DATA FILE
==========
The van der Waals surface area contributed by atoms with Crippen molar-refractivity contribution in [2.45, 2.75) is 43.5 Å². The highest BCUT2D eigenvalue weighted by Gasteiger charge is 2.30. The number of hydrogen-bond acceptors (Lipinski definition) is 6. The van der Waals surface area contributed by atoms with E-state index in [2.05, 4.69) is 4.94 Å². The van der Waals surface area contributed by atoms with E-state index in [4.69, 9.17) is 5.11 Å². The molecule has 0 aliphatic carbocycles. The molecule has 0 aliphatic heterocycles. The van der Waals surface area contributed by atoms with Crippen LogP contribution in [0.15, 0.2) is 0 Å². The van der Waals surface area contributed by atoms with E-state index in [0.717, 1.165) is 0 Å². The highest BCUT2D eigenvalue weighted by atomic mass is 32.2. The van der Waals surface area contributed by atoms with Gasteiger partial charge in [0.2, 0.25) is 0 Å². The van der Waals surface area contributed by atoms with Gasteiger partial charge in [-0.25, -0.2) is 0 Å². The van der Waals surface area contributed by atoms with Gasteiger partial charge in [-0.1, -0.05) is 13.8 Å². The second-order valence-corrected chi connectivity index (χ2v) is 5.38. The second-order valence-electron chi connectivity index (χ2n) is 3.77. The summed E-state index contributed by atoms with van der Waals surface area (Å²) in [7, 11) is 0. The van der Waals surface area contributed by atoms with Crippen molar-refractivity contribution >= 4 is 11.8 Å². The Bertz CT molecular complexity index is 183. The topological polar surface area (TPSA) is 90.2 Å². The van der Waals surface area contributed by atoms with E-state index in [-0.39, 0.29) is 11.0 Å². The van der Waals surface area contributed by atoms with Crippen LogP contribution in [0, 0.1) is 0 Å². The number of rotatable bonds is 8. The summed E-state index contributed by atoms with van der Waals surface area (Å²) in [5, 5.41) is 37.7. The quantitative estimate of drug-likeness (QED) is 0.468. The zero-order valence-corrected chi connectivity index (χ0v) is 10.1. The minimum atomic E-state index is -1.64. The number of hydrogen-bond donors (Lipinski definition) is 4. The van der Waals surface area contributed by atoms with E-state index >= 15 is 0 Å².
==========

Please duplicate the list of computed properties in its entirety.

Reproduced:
The van der Waals surface area contributed by atoms with Crippen molar-refractivity contribution in [2.45, 2.75) is 43.5 Å². The highest BCUT2D eigenvalue weighted by Gasteiger charge is 2.30. The number of hydrogen-bond acceptors (Lipinski definition) is 6. The van der Waals surface area contributed by atoms with E-state index in [2.05, 4.69) is 4.94 Å². The van der Waals surface area contributed by atoms with E-state index in [4.69, 9.17) is 5.11 Å². The molecule has 0 aliphatic carbocycles. The molecule has 0 aliphatic heterocycles. The van der Waals surface area contributed by atoms with Crippen LogP contribution in [0.15, 0.2) is 0 Å². The van der Waals surface area contributed by atoms with E-state index in [0.717, 1.165) is 0 Å². The highest BCUT2D eigenvalue weighted by atomic mass is 32.2. The van der Waals surface area contributed by atoms with Gasteiger partial charge in [0.2, 0.25) is 0 Å². The van der Waals surface area contributed by atoms with Gasteiger partial charge in [-0.25, -0.2) is 0 Å². The van der Waals surface area contributed by atoms with Gasteiger partial charge in [-0.1, -0.05) is 13.8 Å². The second-order valence-corrected chi connectivity index (χ2v) is 5.38. The second-order valence-electron chi connectivity index (χ2n) is 3.77. The summed E-state index contributed by atoms with van der Waals surface area (Å²) in [7, 11) is 0. The van der Waals surface area contributed by atoms with Crippen molar-refractivity contribution >= 4 is 11.8 Å². The Bertz CT molecular complexity index is 183. The topological polar surface area (TPSA) is 90.2 Å². The van der Waals surface area contributed by atoms with E-state index in [-0.39, 0.29) is 11.0 Å². The van der Waals surface area contributed by atoms with Crippen LogP contribution in [0, 0.1) is 0 Å². The number of rotatable bonds is 8. The summed E-state index contributed by atoms with van der Waals surface area (Å²) in [5, 5.41) is 37.7. The quantitative estimate of drug-likeness (QED) is 0.468. The zero-order valence-corrected chi connectivity index (χ0v) is 10.1. The minimum atomic E-state index is -1.64. The number of hydrogen-bond donors (Lipinski definition) is 4. The van der Waals surface area contributed by atoms with E-state index >= 15 is 0 Å².